Sparsholt Affair
by Hollinghurst, Alan






"A multi-generational story of fathers and sons during the second half of the twentieth century in England"-





Alan Hollinghurst is the author of the novels The Swimming-Pool Library; The Folding Star; The Spell; The Line of Beauty, winner of the 2004 Man Booker Prize and a finalist for the National Book Critics Circle Award; and The Stranger’s Child. He has also received the Somerset Maugham Award, the E. M. Forster Award of the American Academy of Arts and Letters and the James Tait Black Memorial Prize for Fiction. He lives in London.





*Starred Review* It begins in the early years of WWII at Oxford, where a quartet of friends are spending their last days as students before joining the conflict. They are Freddie Green, a budding memoirist; Peter Coyle, a would-be artist; Evert Dax, whose father is a famous author; and beautiful David Sparsholt. The novel, notable for its sophistication, then follows the lives of the four over the course of decades, concluding in the near present. Freddie will become a writer, as will-like his father-Evert; Peter will die early in the war, while David will found a wildly successful engineering and manufacturing firm. A very public indiscretion will become known as the Sparsholt Affair and give the novel its title. In the meantime, David and his wife have a son, Johnny, who will grow up to become a successful portraitist and the protagonist of the later parts of the novel. Their brilliantly realized milieu is the world of art and literature and, for Evert and Johnny, who are gay, the evolving world of gay society and culture in Britain. Superlatives are made to describe this extraordinary work of fiction; characterization, style, mood, tone, setting-all are equally distinguished. Hollinghurst is especially good at evoking yearning, and, indeed, his novel will inarguably leave his readers yearning for more. Copyright 2018 Booklist Reviews.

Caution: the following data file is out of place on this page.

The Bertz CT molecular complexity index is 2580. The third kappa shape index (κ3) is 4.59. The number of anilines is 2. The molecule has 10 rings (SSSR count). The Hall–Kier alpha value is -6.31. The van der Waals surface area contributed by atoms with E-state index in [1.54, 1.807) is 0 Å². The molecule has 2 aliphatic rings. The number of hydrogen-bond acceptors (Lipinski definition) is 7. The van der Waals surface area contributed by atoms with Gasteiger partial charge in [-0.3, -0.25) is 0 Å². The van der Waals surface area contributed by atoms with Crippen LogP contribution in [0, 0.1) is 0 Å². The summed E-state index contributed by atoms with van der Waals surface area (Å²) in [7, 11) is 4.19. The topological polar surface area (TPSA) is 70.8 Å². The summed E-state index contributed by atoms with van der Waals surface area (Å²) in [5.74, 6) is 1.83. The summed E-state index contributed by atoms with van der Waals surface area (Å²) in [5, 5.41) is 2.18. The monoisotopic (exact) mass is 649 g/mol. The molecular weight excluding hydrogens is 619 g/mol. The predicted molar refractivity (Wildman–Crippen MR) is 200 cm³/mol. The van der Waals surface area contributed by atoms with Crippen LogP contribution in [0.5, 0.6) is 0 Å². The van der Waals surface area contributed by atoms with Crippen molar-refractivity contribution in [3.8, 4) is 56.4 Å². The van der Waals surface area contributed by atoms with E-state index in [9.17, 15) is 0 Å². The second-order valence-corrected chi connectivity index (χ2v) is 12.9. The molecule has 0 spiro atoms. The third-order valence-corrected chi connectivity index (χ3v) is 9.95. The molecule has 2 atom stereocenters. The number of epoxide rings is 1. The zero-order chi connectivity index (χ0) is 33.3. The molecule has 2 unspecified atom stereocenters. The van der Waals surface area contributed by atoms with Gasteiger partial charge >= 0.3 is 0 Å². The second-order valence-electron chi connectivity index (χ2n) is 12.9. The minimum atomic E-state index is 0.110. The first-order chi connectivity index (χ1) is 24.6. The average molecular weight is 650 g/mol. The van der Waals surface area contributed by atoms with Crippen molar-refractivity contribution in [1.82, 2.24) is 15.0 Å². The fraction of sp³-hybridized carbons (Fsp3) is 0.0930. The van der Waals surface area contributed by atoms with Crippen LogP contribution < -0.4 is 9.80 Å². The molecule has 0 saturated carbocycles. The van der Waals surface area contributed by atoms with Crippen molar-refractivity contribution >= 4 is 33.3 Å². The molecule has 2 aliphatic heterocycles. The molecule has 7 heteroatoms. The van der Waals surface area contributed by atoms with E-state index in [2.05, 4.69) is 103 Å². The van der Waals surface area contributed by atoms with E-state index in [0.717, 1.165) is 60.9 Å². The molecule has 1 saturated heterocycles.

A man's inability to be honest about his sexuality has scandalous, and brutally public, consequences for several generations. At the outset of this novel, in 1940, all the gay men and at least one straight woman in a literary club at Oxford are infatuated with beautiful David Sparsholt, a first-year engineering student who initially seems oblivious to the attention. One student, Evert Dax, the son of famous, inexplicably bestselling novelist A.V. Dax, is determined to bed Sparsholt. (Ostensibly straight Freddie Green, whose memoir about his years at Oxford makes up the first section of the novel, claims Sparsholt has a "dull square face.") Sparsholt's straight bona fides (he has a girlfriend) soon come into thrilling question. The students watch warily at night for German bombs in the World War II-era opening of the novel, which soon transitions to 1966, when Sparsholt's 14-year-old son, Johnny, lusts after Bastien, a French exchange student who's living with his family. John ny is the heart of the story, and in the ensuing sections taking place over many decades he gives Hollinghurst the opportunity to track the vast, transformative changes in gay life since David Sparsholt attended Oxford. Johnny is a fascinating character: a painter who is sensitive, proudly bohemian, sometimes rejected in love, and still eager for love at an advanced age, but always calmly aware of who he is and the dangers of trying to be someone else. It's a lesson he learned from his father's arrogant belief that he could skirt the restrictive, heterosexual mores of pre-sexual liberation England. If this plot sounds like it couldn't possibly have been the work of a Man Booker Prize-winning author, part of Hollinghurt's (The Stranger's Child, 2011, etc.) bold talent in this novel, as in his previous work, is to make it evident that lust, sex, and who does what with whom in the bedroom (and even how) are fitting, and insightful, subjects of literary fiction. A novel full of l ife and perception; you end the book not minding that the actual Sparsholt affair gets just the barest of outlines. Copyright Kirkus 2017 Kirkus/BPI Communications. All rights reserved.






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